Even those of us working hard to observe the Holy Season of Advent, find ourselves fast-forwarding a bit and starting to hum along to "Joy to the World" while we stand in line at Starbuck’s waiting for our … Venti Christmas Blend.
After all, it's not as though we don't KNOW what happens next. The baby in the manager ... the shepherds and wise men gathered in wonder ... the star, the angel, and the great news, "Peace on Earth, Good Will to All." It's what we're preparing for. It's what we're waiting for.
A friend of mine once described how "waiting" during Advent is different than some of the other kinds of "waiting" we do -- waiting for a bus, for example. Waiting for a bus is both boring and anxiety producing. Will it be on time? Will I make my connection? Am I waiting at the right bus stop ... what if I looked at the schedule wrong? Where IS that bus, anyway? That's waiting in anxiety.
Waiting in expectancy is more like being seated in the concert hall, waiting for the curtain to rise. We know something wonderful is about to happen: and everyone else is waiting with the same expectation. We may know what to expect -- we've bought the tickets, looked over the program, checked out the performers -- but the experience is yet to happen: and so we wait -- expectantly; we wait in the tension of both knowing and NOT knowing -- open to the experience about to unfold: expectant rather than anxious.
I believe that is the kind of "Advent Attitude" God calls us to aim for: to live in both trust and tension as we prepare, once again, for the coming of the One whose birth turned the world upside down as certainly as the preparations for his birthday turn our schedules upside down every year at this time. Now don’t get me wrong – I love Christmas as much as anyone – and I have a garage full of red and green plastic storage boxes full of “signs of the season” to prove it! (Ask Harvey and Luna!) But a few years ago I found the following “voice in the wilderness” that helped me put my preparations in perspective – a voice I turn to every December about this time to remind me of what I already know and too easily forget to remember:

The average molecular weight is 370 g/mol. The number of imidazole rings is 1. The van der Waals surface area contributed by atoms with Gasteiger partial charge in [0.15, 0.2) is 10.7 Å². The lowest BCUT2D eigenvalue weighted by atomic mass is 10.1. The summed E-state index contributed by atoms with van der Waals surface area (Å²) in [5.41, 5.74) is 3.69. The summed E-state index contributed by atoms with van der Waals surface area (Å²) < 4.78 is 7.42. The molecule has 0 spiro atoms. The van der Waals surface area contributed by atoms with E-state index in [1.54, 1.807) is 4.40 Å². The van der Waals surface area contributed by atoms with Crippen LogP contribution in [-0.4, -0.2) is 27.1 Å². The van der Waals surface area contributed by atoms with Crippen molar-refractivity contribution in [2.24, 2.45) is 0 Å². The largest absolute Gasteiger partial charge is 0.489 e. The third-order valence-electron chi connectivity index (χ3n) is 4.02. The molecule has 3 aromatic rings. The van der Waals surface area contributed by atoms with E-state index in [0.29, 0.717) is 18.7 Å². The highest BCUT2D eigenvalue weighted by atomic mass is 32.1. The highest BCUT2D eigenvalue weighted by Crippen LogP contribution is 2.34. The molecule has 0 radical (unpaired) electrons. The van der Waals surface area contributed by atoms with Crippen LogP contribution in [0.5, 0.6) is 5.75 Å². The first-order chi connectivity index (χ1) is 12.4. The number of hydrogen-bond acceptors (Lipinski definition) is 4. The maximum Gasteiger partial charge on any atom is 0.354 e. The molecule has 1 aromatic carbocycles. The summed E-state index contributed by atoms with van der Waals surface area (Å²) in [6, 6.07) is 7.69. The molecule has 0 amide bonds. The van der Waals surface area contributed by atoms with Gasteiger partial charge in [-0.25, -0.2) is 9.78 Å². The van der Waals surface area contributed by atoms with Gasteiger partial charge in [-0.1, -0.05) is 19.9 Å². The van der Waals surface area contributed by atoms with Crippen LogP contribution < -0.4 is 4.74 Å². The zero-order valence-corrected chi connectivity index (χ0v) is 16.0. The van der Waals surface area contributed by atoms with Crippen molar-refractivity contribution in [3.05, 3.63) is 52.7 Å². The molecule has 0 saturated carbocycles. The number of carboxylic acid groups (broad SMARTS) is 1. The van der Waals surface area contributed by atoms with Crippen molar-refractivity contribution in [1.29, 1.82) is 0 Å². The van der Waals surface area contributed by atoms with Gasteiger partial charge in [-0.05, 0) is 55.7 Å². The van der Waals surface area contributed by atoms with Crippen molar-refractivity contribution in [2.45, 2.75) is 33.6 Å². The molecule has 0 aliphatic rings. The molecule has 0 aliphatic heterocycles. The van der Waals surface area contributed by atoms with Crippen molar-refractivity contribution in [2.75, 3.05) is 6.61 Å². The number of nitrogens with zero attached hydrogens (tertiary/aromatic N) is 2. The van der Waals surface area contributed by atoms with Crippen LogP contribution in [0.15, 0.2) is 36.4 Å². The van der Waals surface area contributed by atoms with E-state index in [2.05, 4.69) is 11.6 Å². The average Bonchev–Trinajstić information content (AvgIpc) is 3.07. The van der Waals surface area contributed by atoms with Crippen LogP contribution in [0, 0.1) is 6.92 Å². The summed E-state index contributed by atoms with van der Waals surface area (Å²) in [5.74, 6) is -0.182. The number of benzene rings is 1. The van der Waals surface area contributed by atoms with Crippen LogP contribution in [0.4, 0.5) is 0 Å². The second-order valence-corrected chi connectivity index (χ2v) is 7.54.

· If I decorate my house perfectly with plaid bows, strands of twinkling lights and shiny balls, but do not show love to my family, I'm just another decorator.
· If I slave away in the kitchen, baking dozens of Christmas cookies, preparing gourmet meals and arranging a beautifully adorned table at mealtime, but do not show love to my family, I'm just another cook. ·
. If I work at the soup kitchen, carol in the nursing home and give all that I have to charity, but do not show love to my family, it profits me nothing.
· If I trim the spruce with shimmering angels and crocheted snowflakes, attend a myriad of holiday parties and sing in the choir's cantata but do not focus on Christ, I have missed the point.
· Love stops the cooking to hug the child.
· Love sets aside the decorating to kiss the partner.
· Love is kind, though harried and tired.
· Love doesn't envy another's home that has coordinated Christmas china and table linens.
· Love doesn't yell at the kids to get out of the way.
· Love doesn't give only to those who are able to give in return but rejoices in giving to those who can't.
· Love bears all things, believes all things, hopes all things, endures all things.
· Love never fails. Video games will break, pearl necklaces will be lost, golf clubs will rust.
· But giving the gift of LOVE will endure.
What we are called to prepare for is the love that will set us free if we’ll embrace it: not just the holiday that will make us nuts if we let it. And when it threatens to – make me nuts – I listen for those voices in the wilderness that call my heart back where it longs to be: waiting expectantly rather than preparing anxiously.